Cambridge Chronicle

From Cambridge Chronicle, Jan 17 1930.



  The Harvard Observatory Pinafore, Written in
  1879, Revived and Presented at Observatory
  Residence Monday Night. "

 " Resurrected from the files of a previous era,
 Winslow Upton's charming parody, `The Harvard
 Observatory Pinafore', written in 1879, was presented
 Monday night at the Harvard Observatory Residence
 before 150 members of the Bond Astronomical club.
  Time has not withered the subtle humour of Mr.
 Upton's lines nor has it one whit diminished the 
 appeal of Arthur Sullivan's Pinafore music to which
 the words were fitted. A parody of this kind is good
 tonic for an age which tends to take its scientists
 with a seriousness that amounts almost to religious
   Although it was frankly admitted that the rehearsals
 for the astronomical operetta had been few and far
 between, the cast, composed of members of the Observatory
 staff and the Bond club, acquitted itself with something
 more than credit. Whatever weakness there may have been
 in vocal and dramatic technique was more than offset
 by a pleasing willingness of spirit.
  Doffing their dignity in the wings, the principals,
 some of whome are famous for their research in the field
 of astronomy, entered into their dramatic labors with
 a whole-souled enthusiasm which was delightful to see.
 The chorus, garbed in the high-necked shirt waist and
 flowing skirt of a bygone day, were personable, 
 showed light and agile footwork in the dances, and
 a fresh spontaneity that won all hearts.
  The plot, which was explained by Dr. Harlow Shapley
 before the opening of act one, deals with the attempt
 of Dr. Leonard Waldo, LL.D., and his influential men
 of Providence, to hire away from the Harvard Observatory
 Josephine McCormack, peerless circle reader. 
  Determined that their Josephine shall not be taken 
 from them, the Harvard staff indulges in counterplots
 calculated to foil the Waldo plots. Much dirty work
 ensues. There is a villain who twists his mustache
 desperately and a hero who lays revolver to head, but
 all turns out merrily enough with the ensemble giving
 'three cheers and three times three for the gallant
 captain of the Observat'ry'. Scattered throughout the
 operetta are gentle satirical thrusts intended by the
 author for officials who tenanted the observatory 50
 years ago. Some of those shafts were, of course, not
 evident to a modern audience, but enough of them
 were evident so that laughter was almost constant.
  Undoubtedly the master stroke of the operetta was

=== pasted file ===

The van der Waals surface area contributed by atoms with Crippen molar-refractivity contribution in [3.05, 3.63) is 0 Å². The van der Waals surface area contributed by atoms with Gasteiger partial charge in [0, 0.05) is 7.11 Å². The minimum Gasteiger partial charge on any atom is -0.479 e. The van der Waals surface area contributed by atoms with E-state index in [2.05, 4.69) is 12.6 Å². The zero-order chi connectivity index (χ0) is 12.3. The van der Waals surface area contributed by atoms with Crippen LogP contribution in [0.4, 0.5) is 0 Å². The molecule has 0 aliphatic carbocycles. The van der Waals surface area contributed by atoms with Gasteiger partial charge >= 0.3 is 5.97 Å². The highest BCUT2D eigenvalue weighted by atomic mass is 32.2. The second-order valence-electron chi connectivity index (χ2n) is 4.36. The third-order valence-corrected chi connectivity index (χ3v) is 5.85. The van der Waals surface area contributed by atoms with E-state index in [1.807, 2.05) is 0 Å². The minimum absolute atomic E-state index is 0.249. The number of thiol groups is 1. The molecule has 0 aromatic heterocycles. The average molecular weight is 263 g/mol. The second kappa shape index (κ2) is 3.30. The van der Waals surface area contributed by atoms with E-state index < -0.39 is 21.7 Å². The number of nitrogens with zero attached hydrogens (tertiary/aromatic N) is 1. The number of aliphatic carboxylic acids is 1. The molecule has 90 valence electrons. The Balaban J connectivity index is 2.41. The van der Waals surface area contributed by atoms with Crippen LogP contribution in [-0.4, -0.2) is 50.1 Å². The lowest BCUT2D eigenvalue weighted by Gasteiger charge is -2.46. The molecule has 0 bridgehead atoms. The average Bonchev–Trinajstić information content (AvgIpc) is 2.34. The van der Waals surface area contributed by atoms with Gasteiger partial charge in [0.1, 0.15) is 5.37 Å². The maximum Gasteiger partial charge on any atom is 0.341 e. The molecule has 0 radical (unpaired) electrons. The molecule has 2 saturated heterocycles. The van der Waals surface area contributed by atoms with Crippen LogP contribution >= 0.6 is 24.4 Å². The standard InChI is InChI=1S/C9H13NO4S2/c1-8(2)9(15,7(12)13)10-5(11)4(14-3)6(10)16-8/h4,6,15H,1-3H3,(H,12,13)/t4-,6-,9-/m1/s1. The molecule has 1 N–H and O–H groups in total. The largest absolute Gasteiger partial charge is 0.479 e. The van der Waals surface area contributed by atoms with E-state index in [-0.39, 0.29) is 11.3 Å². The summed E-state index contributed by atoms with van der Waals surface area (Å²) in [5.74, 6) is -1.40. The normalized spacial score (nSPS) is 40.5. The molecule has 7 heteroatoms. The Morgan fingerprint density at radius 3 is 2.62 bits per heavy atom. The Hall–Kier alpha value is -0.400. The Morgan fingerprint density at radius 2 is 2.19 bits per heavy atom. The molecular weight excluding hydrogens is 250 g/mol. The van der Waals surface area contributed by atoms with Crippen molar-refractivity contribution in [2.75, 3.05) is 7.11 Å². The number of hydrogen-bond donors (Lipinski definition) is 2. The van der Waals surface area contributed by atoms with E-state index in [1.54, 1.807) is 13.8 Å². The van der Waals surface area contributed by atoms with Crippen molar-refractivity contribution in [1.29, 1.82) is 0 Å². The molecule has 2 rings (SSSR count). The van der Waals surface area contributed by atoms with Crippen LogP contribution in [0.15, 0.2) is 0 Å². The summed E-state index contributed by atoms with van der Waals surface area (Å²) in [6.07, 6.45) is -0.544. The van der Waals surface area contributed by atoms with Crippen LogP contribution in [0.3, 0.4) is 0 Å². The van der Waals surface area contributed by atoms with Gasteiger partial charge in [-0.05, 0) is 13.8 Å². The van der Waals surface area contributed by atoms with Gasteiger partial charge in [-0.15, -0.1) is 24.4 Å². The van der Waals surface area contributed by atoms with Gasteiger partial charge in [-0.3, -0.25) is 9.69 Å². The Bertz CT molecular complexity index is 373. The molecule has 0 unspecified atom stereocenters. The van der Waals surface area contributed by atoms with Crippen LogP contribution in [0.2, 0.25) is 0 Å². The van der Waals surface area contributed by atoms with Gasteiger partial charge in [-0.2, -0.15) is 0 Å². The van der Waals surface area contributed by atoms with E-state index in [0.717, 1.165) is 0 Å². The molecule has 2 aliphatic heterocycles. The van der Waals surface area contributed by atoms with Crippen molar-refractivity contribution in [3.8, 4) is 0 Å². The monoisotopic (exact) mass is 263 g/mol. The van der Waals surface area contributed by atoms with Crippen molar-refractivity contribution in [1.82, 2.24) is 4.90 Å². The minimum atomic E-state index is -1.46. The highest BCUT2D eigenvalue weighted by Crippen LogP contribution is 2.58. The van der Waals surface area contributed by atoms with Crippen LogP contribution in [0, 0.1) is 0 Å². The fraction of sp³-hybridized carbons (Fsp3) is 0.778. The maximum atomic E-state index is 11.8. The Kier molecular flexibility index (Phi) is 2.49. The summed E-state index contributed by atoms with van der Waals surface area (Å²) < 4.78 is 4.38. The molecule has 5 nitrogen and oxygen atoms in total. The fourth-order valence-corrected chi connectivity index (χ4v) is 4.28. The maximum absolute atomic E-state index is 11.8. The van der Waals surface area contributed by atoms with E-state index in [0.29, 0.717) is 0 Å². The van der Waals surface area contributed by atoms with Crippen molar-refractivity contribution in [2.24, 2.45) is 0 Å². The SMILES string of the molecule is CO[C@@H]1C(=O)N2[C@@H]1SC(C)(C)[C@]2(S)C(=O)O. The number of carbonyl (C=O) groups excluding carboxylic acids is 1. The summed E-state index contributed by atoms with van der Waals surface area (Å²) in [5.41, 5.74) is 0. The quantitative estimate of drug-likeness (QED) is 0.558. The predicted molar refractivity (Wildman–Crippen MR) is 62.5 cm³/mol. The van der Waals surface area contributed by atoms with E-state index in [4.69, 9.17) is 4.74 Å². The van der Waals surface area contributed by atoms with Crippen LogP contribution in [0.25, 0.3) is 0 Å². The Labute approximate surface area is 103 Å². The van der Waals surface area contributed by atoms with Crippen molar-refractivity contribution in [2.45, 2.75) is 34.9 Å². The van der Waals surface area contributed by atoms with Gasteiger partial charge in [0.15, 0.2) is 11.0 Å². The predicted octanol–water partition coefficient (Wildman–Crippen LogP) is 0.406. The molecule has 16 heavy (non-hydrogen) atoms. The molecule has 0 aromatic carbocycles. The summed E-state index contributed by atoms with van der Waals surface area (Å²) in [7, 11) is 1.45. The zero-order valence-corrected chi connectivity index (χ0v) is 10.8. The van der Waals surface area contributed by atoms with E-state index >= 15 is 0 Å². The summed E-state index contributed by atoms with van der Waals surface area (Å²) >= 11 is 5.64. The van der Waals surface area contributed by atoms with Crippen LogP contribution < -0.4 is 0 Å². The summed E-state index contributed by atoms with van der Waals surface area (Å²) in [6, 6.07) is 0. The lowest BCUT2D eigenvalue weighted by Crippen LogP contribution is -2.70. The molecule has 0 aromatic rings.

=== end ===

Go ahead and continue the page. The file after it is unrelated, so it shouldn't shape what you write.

the appearance of the influential men of Providence.
 Dressed in frock coats, spats, canes, and derby hats,
 the influential men fairly exuded influence. Their
 patter lines were apt and witty.
  Leon Campbell, as Prof. Arthur Searle, appeared in
 a skull cap and exhibited a singing voice that was
 clear and pleasing. G.W. Wheelwright, as the villain
 of the piece, did some fine sneering and mustache-
 twisting and exhibited a trained and fluent voice.
  P.M. Millman as the hero of the work was fully
 as handsome as a hero is expected to be and also
 sang well. Adelaide Ames pleased in the role of
 Miss Sanders. Cecelia H. Payne, a woman astronomer
 of international fame, played the part of Josephine,
 the heroine, to the Queen's taste. 
  W.R. Ransom, as Prof. Pickering, gave a realistic
 interpretation of the role. B.J. Bok as Dr. Leonard
 Waldo, LL.D., who was 'very proud of his degree',
 was the stiff and pompous scientists to the life.
 A.R. Sayer and Messrs. Bowie and Andrews, as the 
 influential men from Providence, wrung every bit
 of laughter out of what were undoubtedly the 
 fattest parts of the whole operetta.
  Scintillating in the chorus were Irma Caldwell,
 Sylvia Mussells, Helen Sawyer, Mildred Shapley and
 Henrietta Swope. Miss Jenka Mohr was conductor and
 violinist. The costumes were supervised by Miss
 Henrietta Swope and the properties by Miss Arville
 Walker. The whole operetta was under the direction
 of Dr. Harlow Shapley and Miss Helen Sawyer.
  An interesting novelty which was not on the program
 consisted of the dancing of a Scotch jig by Mr.
 Lindsay. The applause which greeted this number was
 louder than the music of the spheres. 
  Between acts one and two Messrs. Andrews and
 Wheelwright entertained with an interlude entitled
 'Atlas and Hercules'. The high water mark of this skit
 was the depiction of the sad plight of Atlas on the
 day that he broke his arm and suffered at the same
 time an attack of the hives.
  The operetta, although written in 1879, was first
 performed on New Year's eve of this year before the
 American Astronomical Society at the Harvard observatory.
 So successful was the production that it was replayed
 Monday night for the benefit of the Bond club. At the
 performance on New Year's eve, Mrs. Winslow Upton,
 widow of the author of the piece, was an honored guest.
  Dr. Shapley explained that the operetta was not presented
 when originally written because it was felt to be
 a little too daring. Consequently it was privately 
  Another reason to account for its non-performance
 is that, shortly after the writing of the work, one of
 the men who was a character in the operetta, died. This
 saddened the staff so that no one had the spirit to go
 on with the work. 
  While looking over the files, Dr. Shapley came on the
 script of the play. He saw its possibilities and determined
 to have the operetta produced at the appropriate time. "